My husband James was a baby, the youngest of the five children of Chester and Theola Williams, when they moved from Dermott, AK to St. Louis, MO about 1945. At first they stayed with Theola’s sister who lived on Keokuk Street. James older brother Harold, born in January 1942, was kindergarten age, the family moved to a house they bought on Washington Blvd and Whittier Street.
Harold remembers that he started kindergarten about 1947 at Cole Elementary School, which was around the corner from the house. He did not finish the year out because their house was fire bombed. They had moved into a white neighborhood where they were not wanted. The oldest sister, Jocelyn Maxine remembered that their mother was very calm as she moved the children from the front of the house, where the bomb entered, to a back room.
Because of the bombing, the city of St. Louis gave the family an apartment in Carr Square Village, a public housing project. When the family included nine children, they had outgrown that apartment and moved to Pruitt–Igoe, a large housing project first occupied in 1954. Eventually there were 12 children and the family bought a house on Cabanne Street. They lived there until about 1970 when they moved to Inglewood Court, where they lived until that property was taken by the city to build a strip mall about 2005.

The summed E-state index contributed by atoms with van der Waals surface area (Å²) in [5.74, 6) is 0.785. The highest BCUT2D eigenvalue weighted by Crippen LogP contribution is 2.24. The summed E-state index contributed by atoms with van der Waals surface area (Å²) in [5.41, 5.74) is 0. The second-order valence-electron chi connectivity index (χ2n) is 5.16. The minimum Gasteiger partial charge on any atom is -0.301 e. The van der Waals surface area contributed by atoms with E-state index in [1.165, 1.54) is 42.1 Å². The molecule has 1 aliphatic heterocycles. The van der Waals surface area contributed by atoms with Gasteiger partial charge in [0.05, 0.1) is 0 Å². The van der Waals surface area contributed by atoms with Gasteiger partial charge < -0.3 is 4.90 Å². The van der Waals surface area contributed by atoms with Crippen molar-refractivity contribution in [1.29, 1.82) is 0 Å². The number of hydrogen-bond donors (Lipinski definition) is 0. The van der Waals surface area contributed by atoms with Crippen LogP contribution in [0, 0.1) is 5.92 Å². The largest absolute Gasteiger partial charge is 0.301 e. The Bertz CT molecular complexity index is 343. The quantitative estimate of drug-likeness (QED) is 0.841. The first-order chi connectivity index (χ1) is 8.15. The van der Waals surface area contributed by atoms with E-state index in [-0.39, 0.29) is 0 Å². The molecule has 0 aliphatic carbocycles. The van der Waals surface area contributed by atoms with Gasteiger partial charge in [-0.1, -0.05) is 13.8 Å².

My husband has been trying to find validation for this oral history, mainly searching old newspapers. So far he has not had any luck, but I think that he may have been searching the wrong years, so we are hopeful that eventual the story will be validated.